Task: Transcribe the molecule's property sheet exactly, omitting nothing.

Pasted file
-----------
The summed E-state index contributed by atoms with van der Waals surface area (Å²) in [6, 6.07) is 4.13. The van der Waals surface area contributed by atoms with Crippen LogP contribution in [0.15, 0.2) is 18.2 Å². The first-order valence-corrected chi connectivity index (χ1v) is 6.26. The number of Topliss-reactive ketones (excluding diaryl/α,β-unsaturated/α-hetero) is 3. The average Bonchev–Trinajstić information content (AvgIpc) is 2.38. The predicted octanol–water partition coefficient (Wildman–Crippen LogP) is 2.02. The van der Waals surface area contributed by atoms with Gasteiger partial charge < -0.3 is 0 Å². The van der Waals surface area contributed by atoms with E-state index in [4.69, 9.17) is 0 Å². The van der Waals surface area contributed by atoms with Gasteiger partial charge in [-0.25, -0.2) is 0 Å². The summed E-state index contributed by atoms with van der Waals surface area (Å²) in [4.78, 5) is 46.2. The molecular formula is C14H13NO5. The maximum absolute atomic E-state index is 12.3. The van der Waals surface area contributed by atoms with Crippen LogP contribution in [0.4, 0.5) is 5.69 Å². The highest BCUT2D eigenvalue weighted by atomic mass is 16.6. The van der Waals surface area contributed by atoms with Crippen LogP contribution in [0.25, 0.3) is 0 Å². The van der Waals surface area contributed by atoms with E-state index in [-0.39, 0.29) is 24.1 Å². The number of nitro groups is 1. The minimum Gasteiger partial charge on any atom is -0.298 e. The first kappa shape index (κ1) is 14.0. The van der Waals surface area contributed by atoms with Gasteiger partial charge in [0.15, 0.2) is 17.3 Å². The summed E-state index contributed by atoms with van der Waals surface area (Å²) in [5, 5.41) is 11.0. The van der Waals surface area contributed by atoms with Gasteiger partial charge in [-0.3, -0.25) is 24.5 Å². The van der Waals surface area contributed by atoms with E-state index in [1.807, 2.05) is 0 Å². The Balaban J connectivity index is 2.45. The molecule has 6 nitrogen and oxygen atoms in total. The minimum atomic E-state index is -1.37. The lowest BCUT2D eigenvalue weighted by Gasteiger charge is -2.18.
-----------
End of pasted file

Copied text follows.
The summed E-state index contributed by atoms with van der Waals surface area (Å²) in [6, 6.07) is 4.13. The van der Waals surface area contributed by atoms with Crippen LogP contribution in [0.15, 0.2) is 18.2 Å². The first-order valence-corrected chi connectivity index (χ1v) is 6.26. The number of Topliss-reactive ketones (excluding diaryl/α,β-unsaturated/α-hetero) is 3. The average Bonchev–Trinajstić information content (AvgIpc) is 2.38. The predicted octanol–water partition coefficient (Wildman–Crippen LogP) is 2.02. The van der Waals surface area contributed by atoms with Gasteiger partial charge < -0.3 is 0 Å². The van der Waals surface area contributed by atoms with E-state index in [4.69, 9.17) is 0 Å². The van der Waals surface area contributed by atoms with Gasteiger partial charge in [-0.25, -0.2) is 0 Å². The summed E-state index contributed by atoms with van der Waals surface area (Å²) in [4.78, 5) is 46.2. The molecular formula is C14H13NO5. The maximum absolute atomic E-state index is 12.3. The van der Waals surface area contributed by atoms with Crippen LogP contribution in [0.4, 0.5) is 5.69 Å². The highest BCUT2D eigenvalue weighted by atomic mass is 16.6. The van der Waals surface area contributed by atoms with Crippen LogP contribution in [0.25, 0.3) is 0 Å². The van der Waals surface area contributed by atoms with E-state index in [-0.39, 0.29) is 24.1 Å². The number of nitro groups is 1. The minimum Gasteiger partial charge on any atom is -0.298 e. The first kappa shape index (κ1) is 14.0. The van der Waals surface area contributed by atoms with Gasteiger partial charge in [0.15, 0.2) is 17.3 Å². The summed E-state index contributed by atoms with van der Waals surface area (Å²) in [5, 5.41) is 11.0. The van der Waals surface area contributed by atoms with Gasteiger partial charge in [-0.3, -0.25) is 24.5 Å². The van der Waals surface area contributed by atoms with E-state index in [1.807, 2.05) is 0 Å². The Balaban J connectivity index is 2.45. The molecule has 6 nitrogen and oxygen atoms in total. The minimum atomic E-state index is -1.37. The lowest BCUT2D eigenvalue weighted by Gasteiger charge is -2.18.